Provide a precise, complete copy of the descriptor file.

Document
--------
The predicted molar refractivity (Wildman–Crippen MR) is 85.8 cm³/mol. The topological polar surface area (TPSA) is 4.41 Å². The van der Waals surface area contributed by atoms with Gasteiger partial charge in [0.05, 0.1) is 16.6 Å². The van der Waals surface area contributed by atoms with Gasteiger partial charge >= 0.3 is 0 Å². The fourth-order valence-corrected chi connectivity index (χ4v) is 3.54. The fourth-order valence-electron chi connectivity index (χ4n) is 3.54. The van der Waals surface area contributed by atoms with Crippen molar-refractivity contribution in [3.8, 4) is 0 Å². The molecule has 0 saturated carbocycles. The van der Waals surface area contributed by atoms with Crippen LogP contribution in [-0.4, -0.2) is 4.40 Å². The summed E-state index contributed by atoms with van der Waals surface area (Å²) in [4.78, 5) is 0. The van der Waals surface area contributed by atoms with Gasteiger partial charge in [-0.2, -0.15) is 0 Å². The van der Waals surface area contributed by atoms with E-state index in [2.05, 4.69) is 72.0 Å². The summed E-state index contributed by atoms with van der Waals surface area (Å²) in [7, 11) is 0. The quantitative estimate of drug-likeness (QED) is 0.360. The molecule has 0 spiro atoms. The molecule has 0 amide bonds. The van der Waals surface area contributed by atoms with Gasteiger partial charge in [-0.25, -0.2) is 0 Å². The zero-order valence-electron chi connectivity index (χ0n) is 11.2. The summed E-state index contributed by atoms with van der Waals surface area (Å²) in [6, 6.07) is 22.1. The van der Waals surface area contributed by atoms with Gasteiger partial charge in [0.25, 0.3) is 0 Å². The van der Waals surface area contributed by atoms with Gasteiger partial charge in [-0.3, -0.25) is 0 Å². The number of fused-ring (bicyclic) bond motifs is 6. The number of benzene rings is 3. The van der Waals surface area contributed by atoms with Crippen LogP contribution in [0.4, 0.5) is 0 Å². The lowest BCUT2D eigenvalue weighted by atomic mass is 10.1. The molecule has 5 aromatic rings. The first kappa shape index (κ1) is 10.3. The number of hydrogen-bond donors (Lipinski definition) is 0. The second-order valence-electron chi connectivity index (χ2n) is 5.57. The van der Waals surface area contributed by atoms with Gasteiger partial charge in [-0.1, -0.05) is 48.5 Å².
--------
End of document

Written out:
The predicted molar refractivity (Wildman–Crippen MR) is 85.8 cm³/mol. The topological polar surface area (TPSA) is 4.41 Å². The van der Waals surface area contributed by atoms with Gasteiger partial charge in [0.05, 0.1) is 16.6 Å². The van der Waals surface area contributed by atoms with Gasteiger partial charge >= 0.3 is 0 Å². The fourth-order valence-corrected chi connectivity index (χ4v) is 3.54. The fourth-order valence-electron chi connectivity index (χ4n) is 3.54. The van der Waals surface area contributed by atoms with Crippen molar-refractivity contribution in [3.8, 4) is 0 Å². The molecule has 0 saturated carbocycles. The van der Waals surface area contributed by atoms with Crippen LogP contribution in [-0.4, -0.2) is 4.40 Å². The summed E-state index contributed by atoms with van der Waals surface area (Å²) in [4.78, 5) is 0. The van der Waals surface area contributed by atoms with Gasteiger partial charge in [-0.2, -0.15) is 0 Å². The van der Waals surface area contributed by atoms with E-state index in [2.05, 4.69) is 72.0 Å². The summed E-state index contributed by atoms with van der Waals surface area (Å²) in [7, 11) is 0. The quantitative estimate of drug-likeness (QED) is 0.360. The molecule has 0 spiro atoms. The molecule has 0 amide bonds. The van der Waals surface area contributed by atoms with Gasteiger partial charge in [-0.25, -0.2) is 0 Å². The zero-order valence-electron chi connectivity index (χ0n) is 11.2. The summed E-state index contributed by atoms with van der Waals surface area (Å²) in [6, 6.07) is 22.1. The van der Waals surface area contributed by atoms with Gasteiger partial charge in [0.25, 0.3) is 0 Å². The van der Waals surface area contributed by atoms with Gasteiger partial charge in [-0.3, -0.25) is 0 Å². The number of fused-ring (bicyclic) bond motifs is 6. The number of benzene rings is 3. The van der Waals surface area contributed by atoms with Crippen LogP contribution in [0.4, 0.5) is 0 Å². The lowest BCUT2D eigenvalue weighted by atomic mass is 10.1. The molecule has 5 aromatic rings. The first kappa shape index (κ1) is 10.3. The number of hydrogen-bond donors (Lipinski definition) is 0. The second-order valence-electron chi connectivity index (χ2n) is 5.57. The van der Waals surface area contributed by atoms with Gasteiger partial charge in [-0.1, -0.05) is 48.5 Å².